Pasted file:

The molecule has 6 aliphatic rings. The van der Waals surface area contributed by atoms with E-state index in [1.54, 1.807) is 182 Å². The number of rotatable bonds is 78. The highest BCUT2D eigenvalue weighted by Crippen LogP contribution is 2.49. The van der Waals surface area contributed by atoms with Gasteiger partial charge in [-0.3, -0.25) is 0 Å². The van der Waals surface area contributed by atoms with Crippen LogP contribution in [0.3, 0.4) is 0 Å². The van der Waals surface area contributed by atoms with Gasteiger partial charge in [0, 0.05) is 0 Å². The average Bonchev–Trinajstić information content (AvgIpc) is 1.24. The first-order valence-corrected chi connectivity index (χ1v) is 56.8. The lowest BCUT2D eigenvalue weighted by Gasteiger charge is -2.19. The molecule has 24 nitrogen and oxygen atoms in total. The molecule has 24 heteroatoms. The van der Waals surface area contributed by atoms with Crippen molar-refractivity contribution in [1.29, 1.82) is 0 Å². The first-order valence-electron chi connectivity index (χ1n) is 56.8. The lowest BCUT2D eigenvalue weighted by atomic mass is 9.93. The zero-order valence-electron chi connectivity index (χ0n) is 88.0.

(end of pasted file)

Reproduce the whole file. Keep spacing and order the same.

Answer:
The molecule has 6 aliphatic rings. The van der Waals surface area contributed by atoms with E-state index in [1.54, 1.807) is 182 Å². The number of rotatable bonds is 78. The highest BCUT2D eigenvalue weighted by Crippen LogP contribution is 2.49. The van der Waals surface area contributed by atoms with Gasteiger partial charge in [-0.3, -0.25) is 0 Å². The van der Waals surface area contributed by atoms with Crippen LogP contribution in [0.3, 0.4) is 0 Å². The van der Waals surface area contributed by atoms with Gasteiger partial charge in [0, 0.05) is 0 Å². The average Bonchev–Trinajstić information content (AvgIpc) is 1.24. The first-order valence-corrected chi connectivity index (χ1v) is 56.8. The lowest BCUT2D eigenvalue weighted by Gasteiger charge is -2.19. The molecule has 24 nitrogen and oxygen atoms in total. The molecule has 24 heteroatoms. The van der Waals surface area contributed by atoms with Crippen molar-refractivity contribution in [1.29, 1.82) is 0 Å². The first-order valence-electron chi connectivity index (χ1n) is 56.8. The lowest BCUT2D eigenvalue weighted by atomic mass is 9.93. The zero-order valence-electron chi connectivity index (χ0n) is 88.0.